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To include your listing for under $20 a week, contact sales@independent.com or call 965-5205. ethiopian Authentic Ethiopian cuisine Featured at Petit Valentien Restaurant 1114 State St. #14, 805‑966‑0222. Serkaddis Alemu offers an ever changing menu with choices of vegetarian, vegan, and meat options. Catering Avaliable for parties of up to 40 people. Sat/Sun lunch 11:30‑2:30 french Petit Valentien, 1114 State St. #14, 805‑966‑0222. Open M‑F 11:30‑3pm (lunch). M‑Sat 5pm‑Close (dinner). Sun $25.50 four course prix fixe dinner. In La Arcada Plaza, Chef Robert Dixon presents classic French comfort food at affordable cost in this cozy gem of a restaurant. Petit Valentien offers a wide array of meat and seafood entrees along with extensive small plates and a wine list specializing in amazing quality at arguably the best price in town. A warm romantic atmosphere makes the perfect date spot. Comfortable locale for dinner parties, or even just a relaxing glass of wine. Reservations are recommended. indian Flavor of India 3026 State 682‑6561 $$ flavorofindiasb.com Finest, most authentic Indian cuisine is affordable too! All You Can Eat Lunch Buffet $10.95 M‑S dinner combos $9.95+ Specials: Tandoori‑ Mixed or Fish, Chicken Tikka Masala, Shrimp Bhuna. Also: meat, curries & vegetarian.Wine & Beer. Take out. VOTED BEST for 20 YEARS! irish Dargan’s Irish Pub & Restaurant, 18 E. Ortega St. (next to lot 10) SB, 568‑0702. $$. Open 7 days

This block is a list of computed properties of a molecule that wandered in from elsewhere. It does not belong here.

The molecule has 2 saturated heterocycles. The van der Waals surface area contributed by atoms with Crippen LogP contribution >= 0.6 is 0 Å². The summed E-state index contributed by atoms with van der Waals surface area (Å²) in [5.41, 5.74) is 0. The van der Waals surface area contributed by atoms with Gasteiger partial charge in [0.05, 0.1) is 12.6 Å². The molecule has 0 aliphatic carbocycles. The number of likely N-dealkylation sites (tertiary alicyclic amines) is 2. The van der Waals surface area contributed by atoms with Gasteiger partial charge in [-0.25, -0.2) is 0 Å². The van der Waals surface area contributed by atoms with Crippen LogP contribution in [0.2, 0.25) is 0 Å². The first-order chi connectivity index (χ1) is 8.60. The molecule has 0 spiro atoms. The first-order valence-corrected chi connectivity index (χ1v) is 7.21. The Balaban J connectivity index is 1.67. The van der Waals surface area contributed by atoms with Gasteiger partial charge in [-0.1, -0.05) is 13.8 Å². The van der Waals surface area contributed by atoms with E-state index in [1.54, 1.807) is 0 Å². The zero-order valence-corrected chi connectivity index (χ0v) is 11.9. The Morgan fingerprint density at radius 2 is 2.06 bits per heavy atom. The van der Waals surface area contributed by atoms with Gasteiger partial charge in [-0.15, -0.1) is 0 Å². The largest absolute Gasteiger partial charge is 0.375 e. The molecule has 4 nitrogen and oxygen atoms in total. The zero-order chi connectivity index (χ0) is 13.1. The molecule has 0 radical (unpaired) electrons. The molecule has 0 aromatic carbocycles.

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Actor’s Corner Café is a boutique wine pairing restaurant that serves a wholesome and fine dining cuisine. We have sourced the best local produce available. We cook with organic virgin olive oil and fine wine that has won golden awards. Check our menu at actorscornercafe.com or give us a call 805‑686‑2409